A Toy Story of U.S. Imports


When Christmas comes to mind, we all think of happy family moments around a large Christmas tree with wrapped toys underneath it, ready to be opened by kids that have been waiting a whole year for them.

However, Christmas would not be the same without the shipping industry, and certainly the shipping industry would not be the same without Christmas. The holiday season is responsible for a huge part of shipping, especially in the months beforehand.

The global toy industry is a billion-dollar industry. The countries with the highest consumption in toys are China and the U.S., followed by the U.K., Japan, and France, respectively. After last year’s record sales within the last decade, the toy industry expects to lift its sales 4.5% this year. After this increase, toy sales will reach $21 billion. For 2015, statistics found that U.S. imports of toys totaled $14.2 billion, after an increase of 11% from 2014.

You would be surprised to find out that toy imports are still three times higher than video game consoles, even though children can likely run circles around smartphones, or tablets, nowadays.

Who are the Top 3 Toy Importers?

The three biggest players for importing toys are: Toys “R” Us, Mattel, Inc., and Vtech Electronic North America, LLC. Below, you can find their market share according to Datamyne, for 2017:

What is the Country of Origin for these toys?

Although Santa Claus says his factory is somewhere in North Pole, thousands of miles away, all his Christmas elves are thousands of miles away in China. Worldwide, the toy market is estimated around $80 billion. Statistics indicate that approximately 85% of the U.S. toy and game market is manufactured, and imported, from China. The top U.S. trading partner is China, which has $590.4 million total trade value with the U.S.

For this year’s statistics, here are the top countries the U.S. imports from, by port of departure:

After reading the above statistics, we can all agree that China is the epicenter. Only one town in China, Yiwu, has 600 factories, and they manufacture more than 60% of all Christmas decorations and accessories worldwide.

On the opposite side, the West Coast appears to be accepting the biggest volumes from Yantian, with LAX/LGB being the most popular PODs.

Who are Santa’s real helper? Top Carriers of U.S. Toy Imports in 2017

It is well known that the top 5 international container companies in the world are Maersk, MSC, CMA-CGM, Cosco, and Evergreen. We would think that Cosco would be the main shipping line for the thousands of toys that are shipped mainly from Yantian port in China, but for this holiday season, the top spot is held by CMA-CGM, according to this year’s statistics. CMA-CGM shipped close to 35,000 TEUS, which is roughly 54% of all imported toys for this year. The remaining 46.3% was completed by Maersk, COSCO, Evergreen, and MSC respectively.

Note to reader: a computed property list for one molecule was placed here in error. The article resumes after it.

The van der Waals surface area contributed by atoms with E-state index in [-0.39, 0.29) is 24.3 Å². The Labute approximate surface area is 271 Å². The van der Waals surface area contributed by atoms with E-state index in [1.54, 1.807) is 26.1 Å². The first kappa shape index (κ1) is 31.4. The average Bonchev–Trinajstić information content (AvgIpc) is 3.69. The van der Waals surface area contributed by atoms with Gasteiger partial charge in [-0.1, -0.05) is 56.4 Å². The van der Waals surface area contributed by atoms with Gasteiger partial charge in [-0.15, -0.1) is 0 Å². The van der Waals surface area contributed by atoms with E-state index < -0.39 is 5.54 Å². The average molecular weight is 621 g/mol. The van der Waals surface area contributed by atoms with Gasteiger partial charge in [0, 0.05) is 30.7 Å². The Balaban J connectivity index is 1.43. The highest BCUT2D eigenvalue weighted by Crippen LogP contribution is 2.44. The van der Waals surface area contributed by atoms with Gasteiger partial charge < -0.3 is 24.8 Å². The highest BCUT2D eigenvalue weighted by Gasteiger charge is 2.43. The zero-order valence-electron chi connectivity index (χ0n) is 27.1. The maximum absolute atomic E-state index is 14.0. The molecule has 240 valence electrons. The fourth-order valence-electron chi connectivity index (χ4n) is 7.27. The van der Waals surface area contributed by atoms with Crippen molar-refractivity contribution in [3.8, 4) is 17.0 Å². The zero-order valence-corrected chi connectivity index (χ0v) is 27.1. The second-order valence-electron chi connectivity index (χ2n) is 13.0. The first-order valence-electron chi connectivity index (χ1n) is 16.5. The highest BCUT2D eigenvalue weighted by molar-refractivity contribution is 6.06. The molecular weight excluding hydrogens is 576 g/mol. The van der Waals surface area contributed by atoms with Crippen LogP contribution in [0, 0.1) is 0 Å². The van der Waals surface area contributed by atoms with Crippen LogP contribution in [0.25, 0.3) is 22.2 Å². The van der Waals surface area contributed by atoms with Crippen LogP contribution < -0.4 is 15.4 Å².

Do Toy Imports Increase or Decrease as Years Pass By?

Toys are big business. Toy Association, Inc. reports that 2016 saw a 5 percent increase in toy sales over 2015, for a $26 billion market in the U.S. Of that $26 billion, action figures like Superman and Batman accounted for approximately $1.44 billion. In a calendar year, the U.S. average amount spent per child on toys is approximately $371.

The busiest season for toy imports is August until November.

Let’s compare the past three years.

  • 2015 : 160.22 TEU
  • 2016 : 155.64 TEU
  • 2017 : 162.42 TEU

What difficulties would you face when importing toys from China?

China has its own set of rules and regulations that you must adhere to when purchasing goods, and importing them to the U.S.

Toy products are usually used by children, so many countries have strict rules and regulations. Apart from this, importing toys face other issues that make it more complicated than importing other commodities, and here are several reasons that showcase why:

Problem of Compliance and Safety

Certificate and safety are the biggest issue. Different countries have different required standards for imported toys. The standard CE certificate is always required by the U.S. Customs and Border Protection.

Inspection by China Customs

Toys need to do commodity inspection when exporting to other countries – the cost is $200-$300 for one container. If you ship by LCL, and the cost depends on the material and volume of the toy, it is usually more than $100.

Problem of Design Infringement

Many factories like to print some famous animation characters in their toy products. For example, if there are two same schoolbags – one has minions printed, but another doesn’t, then the former one can be sold for a higher price than the latter, and people still prefer to buy the former. If the suppliers didn’t get the animation company’s authorization (royalties), then all these toys with animation characters can be design infringed. Your products will be examined by both China Customs, and foreigner customs. Once they find you don’t have the authorization, they will destroy the products.

Problem of Shipping Toys from China

Sea shipping is the most economical way for toys. Toys are usually light, and product size is always big. If you only plan to import less than 3 CBM toys in each shipment, then you’d better buy from local market, instead of importing from China directly. This is because the average cost for each toy product will be very high, including freight, and commodity inspection.

In conclusion, a lot of planning and effort is placed so that a smile can be put on every kid’s face, especially this time of the year.

Shipping is a reason for a child’s smile.